- Stitch an 'X' through the center of each 7" square (This makes sure the fabric squares hold together through washing and drying. Without this step, your squares would like come out of the dryer looking twisted or puckered.). Do your best to stitch an 'X' in the scallop shapes, but don't worry if it isn't perfectly symmetrical.
- With Brown and Pink Polka Dot sides together, place one 7" Earth Flora square together with one 7" Petal Jester square. Pin. Stitch along one edge using a ½" seam allowance. Note: The Petal Jester fabric is directional, which means the pattern of the fabric runs in a specific line. Be sure to keep the direction of this fabric consistent as you sew the quilt together.
- Repeat step 4 to create eight two-square units.
- With Brown and Pink Polka Dot sides together, stitch two of the units created above to create one row of four squares. Be sure to alternate Petal Jester and Earth Flora squares. Repeat to create four rows.
- With Brown and Pink Polka Dot sides together, stitch the four rows together along the long sides to create the Quilt Center.
- With Brown and Pink Polka Dot sides together, stitch two Side Scallop pieces together. Repeat to make eight two-scallop units. Note: Be sure to stitch on the STRAIGHT SIDE EDGES ONLY - leave the curved scallop edge unsewn.
- Stitch two units sewn above together to make one long row of four Side Scallop pieces. Repeat to make four rows of four Side Scallop pieces. Remember, you're always stitching with the Brown and Pink Polka Dot sides together so your seams stand up.
- Stitch one Side Scallop row to side of the Quilt Center.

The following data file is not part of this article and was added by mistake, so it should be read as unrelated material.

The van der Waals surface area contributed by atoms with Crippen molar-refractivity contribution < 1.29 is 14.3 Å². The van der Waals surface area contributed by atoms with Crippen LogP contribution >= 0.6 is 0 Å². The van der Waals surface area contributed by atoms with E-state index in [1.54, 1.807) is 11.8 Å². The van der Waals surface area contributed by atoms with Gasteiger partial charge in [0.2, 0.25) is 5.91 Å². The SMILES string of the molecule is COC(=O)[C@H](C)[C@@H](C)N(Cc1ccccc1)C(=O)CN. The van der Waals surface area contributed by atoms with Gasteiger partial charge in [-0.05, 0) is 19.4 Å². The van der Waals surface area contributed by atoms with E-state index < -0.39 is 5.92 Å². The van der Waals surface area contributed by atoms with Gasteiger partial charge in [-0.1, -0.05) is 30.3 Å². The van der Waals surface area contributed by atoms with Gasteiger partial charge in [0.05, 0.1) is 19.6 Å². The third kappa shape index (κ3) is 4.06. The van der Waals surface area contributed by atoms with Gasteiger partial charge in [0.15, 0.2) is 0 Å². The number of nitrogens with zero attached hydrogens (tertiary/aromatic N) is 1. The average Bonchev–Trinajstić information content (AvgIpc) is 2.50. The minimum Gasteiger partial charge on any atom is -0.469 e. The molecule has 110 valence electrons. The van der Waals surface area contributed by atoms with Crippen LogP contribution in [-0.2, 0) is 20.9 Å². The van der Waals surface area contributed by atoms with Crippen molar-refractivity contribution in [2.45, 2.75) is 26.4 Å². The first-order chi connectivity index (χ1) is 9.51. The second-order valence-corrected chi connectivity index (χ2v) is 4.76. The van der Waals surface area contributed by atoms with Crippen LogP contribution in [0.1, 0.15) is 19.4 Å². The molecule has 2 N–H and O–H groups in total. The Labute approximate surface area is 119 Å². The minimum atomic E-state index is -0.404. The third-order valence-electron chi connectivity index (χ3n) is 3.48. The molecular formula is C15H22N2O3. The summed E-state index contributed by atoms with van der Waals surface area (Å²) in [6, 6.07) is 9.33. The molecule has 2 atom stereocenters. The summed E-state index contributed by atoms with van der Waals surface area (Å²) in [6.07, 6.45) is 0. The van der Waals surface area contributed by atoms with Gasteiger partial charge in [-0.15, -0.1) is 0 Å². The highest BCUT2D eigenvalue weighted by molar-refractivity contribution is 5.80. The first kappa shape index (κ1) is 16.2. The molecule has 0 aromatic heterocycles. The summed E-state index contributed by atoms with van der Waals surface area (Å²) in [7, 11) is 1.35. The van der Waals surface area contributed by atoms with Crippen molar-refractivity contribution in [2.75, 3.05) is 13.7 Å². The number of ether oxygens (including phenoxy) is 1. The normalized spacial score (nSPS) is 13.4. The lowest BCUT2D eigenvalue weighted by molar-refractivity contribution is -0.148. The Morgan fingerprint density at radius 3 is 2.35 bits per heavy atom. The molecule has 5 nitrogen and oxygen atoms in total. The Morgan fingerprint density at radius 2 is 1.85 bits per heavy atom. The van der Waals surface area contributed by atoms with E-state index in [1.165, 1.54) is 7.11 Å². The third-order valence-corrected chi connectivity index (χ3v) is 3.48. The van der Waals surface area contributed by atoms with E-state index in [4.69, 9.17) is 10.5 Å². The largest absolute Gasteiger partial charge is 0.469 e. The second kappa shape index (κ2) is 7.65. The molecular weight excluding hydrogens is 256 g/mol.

- Stitch a Corner Scallop piece to each end of the two remaining Side Scallop rows, making a six-square row.
- Stitch these final two rows to the top and bottom of the Quilt Center.
- Stitch around the entire outside scalloped edge of the quilt, using a ½" seam allowance.
- Using your scissors, make snips in the raw seam edges at ¼" intervals. Do the same around the outside edges of the scallops. Be careful not to cut through any actual seams.
- Wash and dry your quilt to 'rag' the seams. Caution: this will leave a lot of thread and fabric pieces in your washer and dryer so don't forget to clean out your lint trap.
Hints and Tips
We didn't use batting in our quilt, and were very happy with its light weight. It's perfect to bundle up your baby without making her sweat bullets. Batting is that fluffy stuff placed between the quilt top and the quilt backing to add definition and weight to a quilt.
If you would like to use batting in this project, choose a lightweight cotton type for best results. You will cut a piece of batting for each of the quilt pieces. Cut each piece ½" smaller on all sides from the fabric version. So you will need sixteen 6" squares, four Corner Scallop pieces and sixteen Side Scallop pieces. Cut the Scallop pieces so that they are ½" smaller than the template on all sides. Then, as you match up all the pairs of squares (that's fun to say .... pairs of squares ...) in Step 2 above, sandwich a piece of batting between the top fabric and the back fabric. When you stitch the 'X' you'll secure the batting in between. Finish your quilt following the rest of the steps as-is.
Project Design: Alicia Thommas
Sample Creation: Heather Tucker
Instructional Editing: Alison Newman
Other machines suitable for this project include the Elna 5100 Profile and the Husqvarna Viking Emerald 118.
Results From Our Readers
Submitted by Kimberlee from Joliet, IL